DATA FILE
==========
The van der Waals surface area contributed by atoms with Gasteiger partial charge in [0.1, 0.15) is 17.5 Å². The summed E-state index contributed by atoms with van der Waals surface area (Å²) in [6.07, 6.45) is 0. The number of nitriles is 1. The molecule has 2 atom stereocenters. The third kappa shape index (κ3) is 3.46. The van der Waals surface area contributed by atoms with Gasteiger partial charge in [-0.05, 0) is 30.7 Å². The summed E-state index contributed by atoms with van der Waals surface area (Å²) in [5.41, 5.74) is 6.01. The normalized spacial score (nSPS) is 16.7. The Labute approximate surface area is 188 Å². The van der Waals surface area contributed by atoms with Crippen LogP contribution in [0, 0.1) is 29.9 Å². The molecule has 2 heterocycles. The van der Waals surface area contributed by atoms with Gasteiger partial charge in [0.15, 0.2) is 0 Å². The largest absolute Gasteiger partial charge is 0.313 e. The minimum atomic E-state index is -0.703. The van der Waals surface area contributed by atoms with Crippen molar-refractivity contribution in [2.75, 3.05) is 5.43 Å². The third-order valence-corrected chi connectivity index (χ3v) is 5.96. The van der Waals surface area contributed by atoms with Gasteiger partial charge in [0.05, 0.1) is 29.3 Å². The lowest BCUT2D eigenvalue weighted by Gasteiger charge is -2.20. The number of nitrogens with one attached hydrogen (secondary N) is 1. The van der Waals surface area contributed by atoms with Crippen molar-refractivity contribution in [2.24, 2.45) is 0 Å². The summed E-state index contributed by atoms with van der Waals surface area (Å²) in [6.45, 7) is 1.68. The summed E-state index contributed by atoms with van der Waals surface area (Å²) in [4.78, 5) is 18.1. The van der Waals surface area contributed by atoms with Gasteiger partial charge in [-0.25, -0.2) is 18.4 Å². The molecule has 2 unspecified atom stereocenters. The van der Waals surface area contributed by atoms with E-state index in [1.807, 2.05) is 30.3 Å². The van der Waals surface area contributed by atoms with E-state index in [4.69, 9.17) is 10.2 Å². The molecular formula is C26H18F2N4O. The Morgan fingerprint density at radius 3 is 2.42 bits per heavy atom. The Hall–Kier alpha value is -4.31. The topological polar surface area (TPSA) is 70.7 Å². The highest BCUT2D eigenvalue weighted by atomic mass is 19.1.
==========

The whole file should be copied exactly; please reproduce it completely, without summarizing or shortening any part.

The van der Waals surface area contributed by atoms with Gasteiger partial charge in [0.1, 0.15) is 17.5 Å². The summed E-state index contributed by atoms with van der Waals surface area (Å²) in [6.07, 6.45) is 0. The number of nitriles is 1. The molecule has 2 atom stereocenters. The third kappa shape index (κ3) is 3.46. The van der Waals surface area contributed by atoms with Gasteiger partial charge in [-0.05, 0) is 30.7 Å². The summed E-state index contributed by atoms with van der Waals surface area (Å²) in [5.41, 5.74) is 6.01. The normalized spacial score (nSPS) is 16.7. The Labute approximate surface area is 188 Å². The van der Waals surface area contributed by atoms with Crippen LogP contribution in [0, 0.1) is 29.9 Å². The molecule has 2 heterocycles. The van der Waals surface area contributed by atoms with Gasteiger partial charge in [0.15, 0.2) is 0 Å². The largest absolute Gasteiger partial charge is 0.313 e. The minimum atomic E-state index is -0.703. The van der Waals surface area contributed by atoms with Crippen molar-refractivity contribution in [2.75, 3.05) is 5.43 Å². The third-order valence-corrected chi connectivity index (χ3v) is 5.96. The van der Waals surface area contributed by atoms with Gasteiger partial charge in [0.05, 0.1) is 29.3 Å². The lowest BCUT2D eigenvalue weighted by Gasteiger charge is -2.20. The number of nitrogens with one attached hydrogen (secondary N) is 1. The van der Waals surface area contributed by atoms with Crippen molar-refractivity contribution in [2.24, 2.45) is 0 Å². The summed E-state index contributed by atoms with van der Waals surface area (Å²) in [6.45, 7) is 1.68. The summed E-state index contributed by atoms with van der Waals surface area (Å²) in [4.78, 5) is 18.1. The van der Waals surface area contributed by atoms with Gasteiger partial charge in [-0.25, -0.2) is 18.4 Å². The molecule has 2 unspecified atom stereocenters. The van der Waals surface area contributed by atoms with E-state index in [1.807, 2.05) is 30.3 Å². The van der Waals surface area contributed by atoms with E-state index in [4.69, 9.17) is 10.2 Å². The molecular formula is C26H18F2N4O. The Morgan fingerprint density at radius 3 is 2.42 bits per heavy atom. The Hall–Kier alpha value is -4.31. The topological polar surface area (TPSA) is 70.7 Å². The highest BCUT2D eigenvalue weighted by atomic mass is 19.1.